H3Africa PI: David Kateete
Institution: Makerere University, Uganda
Project Affiliation: CEBioGen
Background: Through attending a course in Results Interpretation, Data Handling and Analysis in Infectious Diseases – TB and Malaria. I became passionate for TB genetic studies and specifically explore the vitamin D pathway gene in relation to the disease. Further research in this area is still required in the African population.
Motivation: My motivation is to come up with a biomarker that is able to distinguish active TB disease and latent TB infection .As a strategy to control TB disease latent TB individuals should be detected early enough. Since sunlight was used in the pre-biotic era to treat TB the role of vitamin D in immunity is paramount in TB prevention.
Skills set: Attain a PhD to strengthen my research career. To acquire research methods, grant writing, molecular, immunological and bioinformatics skills. To acquire leadership and mentorship skills. To publish and share findings as basis for further research
Achievements: I have done my PhD almost to completion, acquired skills in bioinformatics, molecular Biology and immunology, grant writing. I am involved in research where I am a co- PI. I have published 3 papers and 2 manuscripts within a year.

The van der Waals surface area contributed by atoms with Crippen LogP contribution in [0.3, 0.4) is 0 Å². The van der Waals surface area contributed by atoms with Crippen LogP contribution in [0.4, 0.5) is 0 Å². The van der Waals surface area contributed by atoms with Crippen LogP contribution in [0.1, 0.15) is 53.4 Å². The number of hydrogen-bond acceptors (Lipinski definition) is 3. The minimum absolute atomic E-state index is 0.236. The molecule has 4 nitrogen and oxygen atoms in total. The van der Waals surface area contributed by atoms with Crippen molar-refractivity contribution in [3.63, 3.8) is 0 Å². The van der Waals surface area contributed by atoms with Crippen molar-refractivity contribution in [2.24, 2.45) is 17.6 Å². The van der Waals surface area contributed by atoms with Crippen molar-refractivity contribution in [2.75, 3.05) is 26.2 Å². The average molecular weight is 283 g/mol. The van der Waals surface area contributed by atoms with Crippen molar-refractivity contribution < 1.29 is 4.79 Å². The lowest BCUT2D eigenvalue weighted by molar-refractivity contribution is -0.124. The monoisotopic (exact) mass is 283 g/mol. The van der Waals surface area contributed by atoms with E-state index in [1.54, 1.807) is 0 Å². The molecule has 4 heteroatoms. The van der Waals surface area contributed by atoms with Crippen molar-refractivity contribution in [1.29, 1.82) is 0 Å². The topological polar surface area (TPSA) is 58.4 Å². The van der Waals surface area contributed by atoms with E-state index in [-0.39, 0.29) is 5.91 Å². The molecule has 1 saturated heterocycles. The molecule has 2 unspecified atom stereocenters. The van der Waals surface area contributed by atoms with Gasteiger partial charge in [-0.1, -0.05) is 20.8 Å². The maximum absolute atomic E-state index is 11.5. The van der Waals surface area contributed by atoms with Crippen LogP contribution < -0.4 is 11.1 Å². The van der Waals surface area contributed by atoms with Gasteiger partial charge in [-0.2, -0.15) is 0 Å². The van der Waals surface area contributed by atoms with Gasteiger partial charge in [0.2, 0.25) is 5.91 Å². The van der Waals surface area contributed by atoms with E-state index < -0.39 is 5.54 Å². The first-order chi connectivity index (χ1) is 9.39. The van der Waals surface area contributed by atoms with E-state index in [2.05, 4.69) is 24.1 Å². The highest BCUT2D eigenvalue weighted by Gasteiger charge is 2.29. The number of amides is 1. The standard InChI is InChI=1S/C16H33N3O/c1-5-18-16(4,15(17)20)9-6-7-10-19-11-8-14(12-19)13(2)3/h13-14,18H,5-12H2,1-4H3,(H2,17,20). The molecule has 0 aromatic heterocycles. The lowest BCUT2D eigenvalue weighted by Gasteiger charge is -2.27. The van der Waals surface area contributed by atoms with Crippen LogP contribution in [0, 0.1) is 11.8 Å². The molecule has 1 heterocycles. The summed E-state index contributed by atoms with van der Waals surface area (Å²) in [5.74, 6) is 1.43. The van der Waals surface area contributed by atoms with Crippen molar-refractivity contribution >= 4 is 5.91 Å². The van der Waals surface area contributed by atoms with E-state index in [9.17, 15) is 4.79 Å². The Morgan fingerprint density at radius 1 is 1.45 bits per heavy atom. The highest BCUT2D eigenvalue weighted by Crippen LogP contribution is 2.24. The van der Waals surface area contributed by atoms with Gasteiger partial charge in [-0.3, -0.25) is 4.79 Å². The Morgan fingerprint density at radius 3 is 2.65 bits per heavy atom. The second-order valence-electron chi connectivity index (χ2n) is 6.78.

Mentors: I owe my gratitude to Dr David Patrick Kateete, H3Africa PI, who has mentored me through my PhD journey. I was introduced to H3Africa where I have benefited in genetics and bioinformatics networks. Am thankful for the opportunities that were granted to me to attend and present my research to prominent scientists at the H3Africa consortium meetings. In 2019 I emerged as an award winner in a poster presentation. I am grateful for the opportunity to interact with staff from Welcome trust, NIH and other funding agents. Thanks to H3Africa for the nature classes in the last meeting in which we had an opportunity to interact with the nature editors. Through this I have written three manuscripts.
Next step: Writing grants, post doc studies, genetic research that may inform global health and mentorship of other young scientists.